Imagine a classroom where visiting 5th grade students are coaching a team of fourth graders in their home classroom. Over the course of an hour, through solving a social and emotional learning-integrated engineering design challenge, the 5th graders apply communication and collaboration skills, use their own built examples, and 1:1 materials of instruction they’ve designed, tested and improved to coach learners through making a project - from start to finish. Peer instructional strategies are not new in content-area learning, but project-based or hands-on activities are often overlooked as prime time for peer- or near-peer coaching.
A hands-on SELcascade is a near-peer or peer-to-peer learning approach to engaging multiple grade levels as project-based experts and learners while building communication and collaboration skills. Like arts-integrated projects, hands-on SEL projects construct a demonstrable understanding of an SEL competency while simultaneously meeting the objectives of a project-based design challenge.
The Look and Feel of Cascades
Every cascade starts with a lead grade-level classroom (or group of classrooms) who serve as coaches for a hands-on activity with the explicit purpose of coaching other (younger or older) learners. The whole process takes place over the course of three to four class periods and impacts two or more grade levels. Coaches build the primary project as a group, and from that experience create coaching guides (instructional materials, exemplars and coaching strategies) to successfully lead a peer or near peer in another classroom (or grade level) through the creation of the project. These projects and guides belong to them - and go home once the project is over.
Once the coaches have completed their instructional guides and built coaching strategies, they travel to another classroom and work 1:1 or in small teams to show what they have learned. Materials are made available to the learner group, and the learners tackle the project.
At the end of the cascade, the coaches and learners all keep what they make. See the video below for a sense of the feel and flow of the classrooms as they tackle a special shared cascading design challenge - create a Drawbot.
The Dynamic Trio
An effective cascade always has three essential confidences that are being developed, or in play:
Coaches are present and available for learners to experience, reflect on, and solve a hands-on challenge. Given that the information shared is their interpretation of the core hands-on activity, it is up to the coaches to provide as much information and guidance as possible. These coaches may be from an upper-grade level, a lower-grade level, or the same grade level.
Learners are matched from the classroom of students who receive, in one class period, a complete hands-on lesson facilitated 1:1 by a peer or near-peer coach. This is called Cascade Day. This project is usually in the homeroom of the learner group, or a neutral third location, and takes place over the course of a single hour at the end of the coaching term.
Coaching Group Educators learn alongside their students and transfer their knowledge to peer educators from a matched Learner classroom on Cascade Day. support their coaches and learners without directly engaging in adult-voiced instruction.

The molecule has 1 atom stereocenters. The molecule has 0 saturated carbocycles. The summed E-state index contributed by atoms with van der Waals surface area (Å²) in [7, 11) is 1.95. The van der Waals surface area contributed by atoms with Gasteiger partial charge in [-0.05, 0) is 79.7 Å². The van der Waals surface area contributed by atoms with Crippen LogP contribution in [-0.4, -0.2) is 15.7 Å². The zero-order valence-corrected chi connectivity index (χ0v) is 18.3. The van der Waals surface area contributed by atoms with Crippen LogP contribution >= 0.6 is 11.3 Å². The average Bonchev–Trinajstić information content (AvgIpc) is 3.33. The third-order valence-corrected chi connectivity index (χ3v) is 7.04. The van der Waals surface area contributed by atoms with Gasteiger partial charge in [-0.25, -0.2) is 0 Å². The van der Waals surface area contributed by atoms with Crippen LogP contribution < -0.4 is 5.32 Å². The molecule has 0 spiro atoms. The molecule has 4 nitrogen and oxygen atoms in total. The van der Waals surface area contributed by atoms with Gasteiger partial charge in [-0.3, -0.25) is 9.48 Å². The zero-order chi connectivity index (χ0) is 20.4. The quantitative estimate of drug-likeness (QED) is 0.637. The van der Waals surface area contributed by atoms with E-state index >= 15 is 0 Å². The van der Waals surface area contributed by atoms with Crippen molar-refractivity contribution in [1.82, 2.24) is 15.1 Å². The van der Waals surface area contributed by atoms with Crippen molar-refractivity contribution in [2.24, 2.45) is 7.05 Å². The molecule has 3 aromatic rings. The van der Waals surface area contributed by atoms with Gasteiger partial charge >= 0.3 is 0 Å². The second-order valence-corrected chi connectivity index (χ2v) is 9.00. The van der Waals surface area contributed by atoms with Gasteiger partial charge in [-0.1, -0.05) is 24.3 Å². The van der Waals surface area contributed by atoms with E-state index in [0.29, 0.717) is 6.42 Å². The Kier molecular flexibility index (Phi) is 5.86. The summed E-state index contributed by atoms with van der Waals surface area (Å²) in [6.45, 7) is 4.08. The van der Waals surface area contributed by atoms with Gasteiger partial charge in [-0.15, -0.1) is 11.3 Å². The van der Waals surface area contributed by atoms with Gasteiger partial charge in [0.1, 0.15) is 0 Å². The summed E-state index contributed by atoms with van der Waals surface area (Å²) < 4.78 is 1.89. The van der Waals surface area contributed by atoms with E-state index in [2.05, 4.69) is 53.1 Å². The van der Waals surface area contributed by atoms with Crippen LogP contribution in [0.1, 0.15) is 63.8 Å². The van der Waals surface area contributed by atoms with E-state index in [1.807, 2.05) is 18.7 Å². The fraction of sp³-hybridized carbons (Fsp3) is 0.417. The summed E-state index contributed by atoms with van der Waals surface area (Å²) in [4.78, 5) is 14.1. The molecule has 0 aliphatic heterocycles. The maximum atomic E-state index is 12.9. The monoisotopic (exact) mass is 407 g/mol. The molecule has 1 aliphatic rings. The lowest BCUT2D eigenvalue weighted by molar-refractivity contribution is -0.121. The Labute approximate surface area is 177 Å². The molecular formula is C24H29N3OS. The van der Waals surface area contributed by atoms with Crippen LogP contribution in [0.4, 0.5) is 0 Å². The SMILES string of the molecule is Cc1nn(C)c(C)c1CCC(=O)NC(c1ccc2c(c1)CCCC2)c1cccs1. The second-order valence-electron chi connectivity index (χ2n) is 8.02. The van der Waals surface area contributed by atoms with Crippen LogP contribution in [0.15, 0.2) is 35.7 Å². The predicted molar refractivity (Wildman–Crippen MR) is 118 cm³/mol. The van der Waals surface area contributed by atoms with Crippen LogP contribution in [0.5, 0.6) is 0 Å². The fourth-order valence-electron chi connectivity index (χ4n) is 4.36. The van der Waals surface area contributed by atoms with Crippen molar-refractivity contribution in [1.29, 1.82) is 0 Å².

The Three Rules:
1. Show, don’t tell.
Coaches are challenged with the responsibility of showing the instructional guidance, without telling a learner step-by-step directions. Telling a learner how to do every step subverts the effectiveness of the instructional materials they create, and limits the leaner’s ability to make choices.
2. Hands Off! Learners are the only ones who are allowed to touch their project. Even if they ask coaches to do something for them. Or when they get frustrated. Or when they feel like it’s taking forever. Or when it’s not perfect. Coaches coach - that’s it.
Coaches share only when asked. Learners build their confidence to ask “how did you do that?”, or “where do I start?”. Coaches who lead with their mouths often leave learners confused, or following verbal directions that are difficult to follow.
A Visual Guide to Cascades
Here’s a visual example of how a Drawbots Cascade can be implemented in any elementary grade:
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There’s seven key benefits to the cascade approach:
The core team of students completes a one-hour SEL-integrated activity, resulting in a formative artifact, SEL skill reflaction & content comprehension
The core team creates durable materials of instruction to aid their near-peer coaching, learning strategies.and collaboration skills.
SEL- and STEAM-integrated activities work best - and allow for writing/illustration/ building activity that stand as formative assessments for the coaches, or reflective documents or artifacts that belong to the learners.
Students and educators prepare to take the role of an expert/coach/instructor and identify coaching strategies (SEL and communication skills)
Students transfer subject matter knowledge with peers - up- or down-grade stream - as coaches (summative, STEAM / Integrated content, SEL )
Educators activate students as experts (staff development/project-based skills)
The scheduling “cost” of intervention is concentrated at one grade level, all other classrooms only pay for materials.
FutureMakers creates hands-on SEL materials that are designed for cascades. We have provided materials to schools that do two-grade cascades, three or more grade levels, and whole-school cascades - up and down grade and age levels. If you’d like to learn more about our approaches to this incredibly powerful near-peer SEL integration strategy, reach out to us.